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The Bad Effects of Hydroxycut

author image Shannon Marks
Shannon Marks started her journalism career in 1994. She was a reporter at the "Beachcomber" in Rehoboth Beach, Del., and contributed to "Philadelphia Weekly." Marks also served as a research editor, reporter and contributing writer at lifestyle, travel and entertainment magazines in New York City. She holds a Bachelor of Arts in literature from Temple University.
The Bad Effects of Hydroxycut
A woman is holding a supplement pill. Photo Credit: Steve Mason/Digital Vision/Getty Images

Hydroxycut is a nutritional supplement used to control weight. It contains the tropical-fruit ingredient Garcinia cambogia. A study published in 2009 in the "World Journal of Gastroenterology" reported that about 15 percent of Americans use weight-loss supplements. Hydroxycut, moving over a million units a year, is one of the top-selling nutritional supplements in the United States.

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Liver Problems

In May of 2009, the U.S. Food and Drug Administration (FDA) issued a press release indicating that Iovate Health Sciences USA, Inc., the company that manufactures Hydroxycut, was initiating a voluntary, nationwide recall of several Hydroxycut products. The FDA received 23 reports indicating that Hydroxycut caused liver-related problems ranging from jaundice to elevated liver enzymes; one patient requiring a liver transplant. According to the press release, “Although the liver damage appears to be relatively rare, FDA believes consumers should not be exposed to unnecessary risk.”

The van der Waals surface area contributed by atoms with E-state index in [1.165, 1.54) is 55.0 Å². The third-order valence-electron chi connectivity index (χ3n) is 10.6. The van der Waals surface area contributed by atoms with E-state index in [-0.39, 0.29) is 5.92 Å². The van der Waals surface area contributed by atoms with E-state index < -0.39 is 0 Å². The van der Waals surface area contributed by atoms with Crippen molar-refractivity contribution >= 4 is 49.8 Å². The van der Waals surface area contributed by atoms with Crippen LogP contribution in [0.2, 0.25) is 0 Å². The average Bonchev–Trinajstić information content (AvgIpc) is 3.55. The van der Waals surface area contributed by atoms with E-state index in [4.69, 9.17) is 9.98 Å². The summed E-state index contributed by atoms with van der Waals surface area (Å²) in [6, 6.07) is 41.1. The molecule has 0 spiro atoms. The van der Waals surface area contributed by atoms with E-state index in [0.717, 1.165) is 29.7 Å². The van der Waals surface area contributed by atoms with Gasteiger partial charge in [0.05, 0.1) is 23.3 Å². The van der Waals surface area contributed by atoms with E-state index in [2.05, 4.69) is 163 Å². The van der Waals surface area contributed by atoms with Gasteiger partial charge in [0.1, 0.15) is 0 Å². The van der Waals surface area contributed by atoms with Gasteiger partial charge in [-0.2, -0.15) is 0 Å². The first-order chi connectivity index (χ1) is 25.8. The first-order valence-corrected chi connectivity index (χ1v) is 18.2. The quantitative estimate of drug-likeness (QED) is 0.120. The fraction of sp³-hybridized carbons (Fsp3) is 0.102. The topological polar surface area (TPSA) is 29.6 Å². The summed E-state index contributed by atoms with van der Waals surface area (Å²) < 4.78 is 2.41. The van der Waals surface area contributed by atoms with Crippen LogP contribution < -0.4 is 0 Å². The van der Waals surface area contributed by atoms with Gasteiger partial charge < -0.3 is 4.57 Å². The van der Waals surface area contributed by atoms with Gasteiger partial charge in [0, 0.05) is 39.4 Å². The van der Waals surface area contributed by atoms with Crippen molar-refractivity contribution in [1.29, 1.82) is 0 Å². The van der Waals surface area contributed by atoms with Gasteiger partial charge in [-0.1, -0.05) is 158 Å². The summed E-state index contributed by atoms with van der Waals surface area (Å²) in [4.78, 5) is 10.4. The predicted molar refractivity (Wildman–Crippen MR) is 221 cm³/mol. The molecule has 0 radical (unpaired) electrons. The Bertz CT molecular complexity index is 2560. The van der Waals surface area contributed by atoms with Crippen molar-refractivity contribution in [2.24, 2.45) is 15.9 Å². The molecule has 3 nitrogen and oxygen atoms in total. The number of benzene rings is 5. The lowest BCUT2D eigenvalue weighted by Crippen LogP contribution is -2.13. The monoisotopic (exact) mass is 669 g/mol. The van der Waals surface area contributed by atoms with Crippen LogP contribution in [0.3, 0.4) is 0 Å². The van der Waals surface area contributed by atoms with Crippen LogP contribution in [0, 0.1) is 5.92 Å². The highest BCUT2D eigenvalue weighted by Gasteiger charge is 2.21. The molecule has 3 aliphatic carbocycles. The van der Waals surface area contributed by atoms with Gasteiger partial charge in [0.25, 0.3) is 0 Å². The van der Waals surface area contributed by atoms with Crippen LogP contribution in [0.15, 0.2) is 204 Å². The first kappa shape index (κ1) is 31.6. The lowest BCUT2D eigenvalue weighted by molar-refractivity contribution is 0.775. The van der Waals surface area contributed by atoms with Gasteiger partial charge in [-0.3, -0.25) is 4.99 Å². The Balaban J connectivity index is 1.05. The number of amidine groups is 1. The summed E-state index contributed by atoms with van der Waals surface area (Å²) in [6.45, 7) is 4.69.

Other Side Effects

The FDA reports that Hydroxycut causes other conditions like seizures, cardiovascular problems and a type of muscle disorder that could lead to kidney failure. “The agency has not yet determined which ingredients, dosages, or other health-related factors may be associated with risks related to these Hydroxycut products,” reports the FDA.


The FDA reports that dietary supplements are products that can contain ingredients like “vitamins, minerals, herbs or other botanicals, amino acids, and substances such as enzymes, organ tissues, glandulars, and metabolites.“ Altough the law indicates that dietary supplement manufacturers are responsible for making safe products, they do not need to be reviewed or approved by the FDA. Because of these loose regulatory factors, makers of Hydroxycut have falsified claims. In fact, one study found no significant weight loss difference between people who took Hydroxycut and those who were on a placebo. As a result, instead of claiming in advertisements that Hydroxycut can help you lose weight, ads simply said ''Lose 15 lbs. of fat in 12 weeks with Hydroxycut and exercise!”


In the early 2000s, Hydroxycut was made with ephedra, an ingredient that has since been banned by the FDA. Ephedra is an herb that mimics the effects of amphetamines. It can raise blood pressure and increase risk for heart attack and stroke. In 2003, an article published in the "New York Times" indicated that ephedra was linked to more than 100 deaths.

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